Today’s episode is a companion to yesterday’s show. If you haven’t already listened to yesterday’s podcast, I suggest you listen to that one first. Today’s show will make so much more sense if you do. 

On yesterday’s show we talked about the promise of 5G wireless technology and the fact that having good internet access is a component that affects property value. But in order to achieve the advertised performance you need to be much closer to the cell tower than in previous generations. 

The number of cell towers is expected to more than double from the 323,000 in 2017 to over 750,000. Not only that, a 5G base station uses so much bandwidth that the network infrastructure to power it must be upgraded to optical fibre. 

So the real cost of deployment for 5G is far greater than for any previous wireless generation. 

If you are adding nearly 400,000 cell sites across the nation, and you need to get optical fibre to the cell site, then multiple utilities will need to negotiate easements to bury conduit and optical fibre on potentially millions of properties. 

So let’s dig into the implications of an easement. An easement gives the right to the holder of the easement to access the property within the boundaries of the easement for the purpose of maintaining or upgrading their services.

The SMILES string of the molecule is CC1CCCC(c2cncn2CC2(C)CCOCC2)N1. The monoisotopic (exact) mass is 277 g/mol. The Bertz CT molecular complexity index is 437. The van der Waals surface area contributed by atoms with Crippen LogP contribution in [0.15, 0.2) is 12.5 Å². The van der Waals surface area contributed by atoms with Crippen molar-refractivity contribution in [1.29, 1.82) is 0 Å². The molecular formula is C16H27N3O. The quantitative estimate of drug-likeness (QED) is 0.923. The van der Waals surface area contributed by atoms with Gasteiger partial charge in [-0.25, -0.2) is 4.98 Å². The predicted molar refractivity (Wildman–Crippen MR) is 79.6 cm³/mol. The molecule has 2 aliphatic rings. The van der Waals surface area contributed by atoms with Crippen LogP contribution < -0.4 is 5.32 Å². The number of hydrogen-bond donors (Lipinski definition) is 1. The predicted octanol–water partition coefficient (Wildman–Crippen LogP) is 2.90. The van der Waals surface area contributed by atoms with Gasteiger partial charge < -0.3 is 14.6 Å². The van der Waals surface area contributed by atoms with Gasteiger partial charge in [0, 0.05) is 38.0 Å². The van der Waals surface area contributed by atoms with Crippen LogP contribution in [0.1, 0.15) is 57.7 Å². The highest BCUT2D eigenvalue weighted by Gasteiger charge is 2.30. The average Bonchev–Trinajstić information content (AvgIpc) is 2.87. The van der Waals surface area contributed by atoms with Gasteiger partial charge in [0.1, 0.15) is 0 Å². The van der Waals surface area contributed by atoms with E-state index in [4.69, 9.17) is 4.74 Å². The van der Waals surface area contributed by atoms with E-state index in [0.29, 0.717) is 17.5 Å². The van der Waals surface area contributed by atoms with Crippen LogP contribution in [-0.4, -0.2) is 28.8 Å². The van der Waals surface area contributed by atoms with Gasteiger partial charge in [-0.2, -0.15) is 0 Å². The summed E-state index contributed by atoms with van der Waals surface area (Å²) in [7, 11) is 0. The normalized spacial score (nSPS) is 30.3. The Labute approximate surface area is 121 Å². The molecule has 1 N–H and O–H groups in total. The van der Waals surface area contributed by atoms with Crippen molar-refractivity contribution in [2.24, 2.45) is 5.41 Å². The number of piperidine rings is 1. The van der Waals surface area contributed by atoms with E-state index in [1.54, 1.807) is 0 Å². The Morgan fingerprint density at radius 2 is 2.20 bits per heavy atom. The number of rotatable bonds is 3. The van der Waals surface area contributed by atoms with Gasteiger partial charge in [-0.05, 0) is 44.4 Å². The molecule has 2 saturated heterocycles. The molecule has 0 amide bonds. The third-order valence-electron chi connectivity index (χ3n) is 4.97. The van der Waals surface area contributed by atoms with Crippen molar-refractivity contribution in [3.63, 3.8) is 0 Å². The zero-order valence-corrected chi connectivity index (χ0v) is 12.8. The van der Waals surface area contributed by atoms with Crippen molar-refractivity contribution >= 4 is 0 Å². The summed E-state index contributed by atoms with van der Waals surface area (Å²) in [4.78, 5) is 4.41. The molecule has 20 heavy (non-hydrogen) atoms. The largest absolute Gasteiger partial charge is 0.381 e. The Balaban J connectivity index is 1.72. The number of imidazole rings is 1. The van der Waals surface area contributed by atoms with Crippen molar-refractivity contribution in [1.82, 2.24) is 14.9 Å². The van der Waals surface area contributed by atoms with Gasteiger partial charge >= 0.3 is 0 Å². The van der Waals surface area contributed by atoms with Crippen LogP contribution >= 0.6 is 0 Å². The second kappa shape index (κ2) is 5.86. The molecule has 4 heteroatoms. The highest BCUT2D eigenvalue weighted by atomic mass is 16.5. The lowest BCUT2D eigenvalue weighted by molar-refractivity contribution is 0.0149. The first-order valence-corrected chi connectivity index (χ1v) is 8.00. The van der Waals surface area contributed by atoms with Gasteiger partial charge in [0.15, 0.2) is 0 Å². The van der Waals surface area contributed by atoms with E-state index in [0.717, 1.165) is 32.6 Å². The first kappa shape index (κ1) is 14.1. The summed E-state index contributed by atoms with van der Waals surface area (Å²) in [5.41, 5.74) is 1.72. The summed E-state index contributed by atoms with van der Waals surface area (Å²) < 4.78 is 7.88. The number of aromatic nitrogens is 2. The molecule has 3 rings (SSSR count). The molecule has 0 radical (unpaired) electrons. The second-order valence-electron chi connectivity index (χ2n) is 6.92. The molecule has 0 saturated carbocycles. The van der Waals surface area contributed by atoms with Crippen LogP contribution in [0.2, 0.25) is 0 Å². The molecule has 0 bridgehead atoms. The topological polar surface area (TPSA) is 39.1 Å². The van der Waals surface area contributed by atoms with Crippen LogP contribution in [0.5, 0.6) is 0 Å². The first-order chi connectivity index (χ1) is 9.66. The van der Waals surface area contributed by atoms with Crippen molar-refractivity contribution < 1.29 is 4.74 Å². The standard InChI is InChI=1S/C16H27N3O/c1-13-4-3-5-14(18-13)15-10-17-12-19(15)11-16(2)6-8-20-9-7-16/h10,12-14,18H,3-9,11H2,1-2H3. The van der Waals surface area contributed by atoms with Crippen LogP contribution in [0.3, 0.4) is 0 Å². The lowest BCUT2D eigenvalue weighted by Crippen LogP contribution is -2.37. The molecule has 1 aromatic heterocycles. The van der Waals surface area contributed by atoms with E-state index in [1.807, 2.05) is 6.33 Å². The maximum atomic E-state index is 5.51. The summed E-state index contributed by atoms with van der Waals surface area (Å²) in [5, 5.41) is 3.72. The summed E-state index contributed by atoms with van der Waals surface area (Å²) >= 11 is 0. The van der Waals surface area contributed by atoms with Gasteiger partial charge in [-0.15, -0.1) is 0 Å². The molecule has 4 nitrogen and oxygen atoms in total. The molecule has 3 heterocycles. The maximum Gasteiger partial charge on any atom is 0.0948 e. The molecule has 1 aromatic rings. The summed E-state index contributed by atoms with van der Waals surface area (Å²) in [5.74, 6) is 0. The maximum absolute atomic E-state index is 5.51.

These rights are often located along the edge of a property where they do no harm. For example, most zoning codes do not permit building structures right up to the property line. Easements are usually located in the setback where you can’t build anything anyway. 

But easements can also cloud title and negatively affect the value of a property. 

If a cell site is needed every 800-1000 feet in order to achieve the benchmark 5G performance, there is hardly a property in the country that won’t be affected in some way. 

Now let’s be clear, many properties today carry utility easements. This isn’t a new concept by any means. 

The cellular towers themselves are actually easements where the cellular carrier pays a monthly rent to land owner for the right to use the easement. 

There is no doubt that the economic model for 5G cell towers will have to change compared with previous generations. Cell carriers cannot afford to pay as much as they have in the past for a cell tower. 

Cellular towers are income properties that essentially trade in the cell tower market. Once a tower has been installed, it’s common to have several carriers share the same tower infrastructure. They would each pay rent to the property owner independently. 

Cellular towers generally are valued at a 7% cap rate. 

You can sell that easement on the open market and truly collect a check. That’s the upside. But there is a downside too. An easement on your property could ultimately negatively affect the marketability of your property. Before accepting an easement on your property, get a legal opinion from a competent land attorney.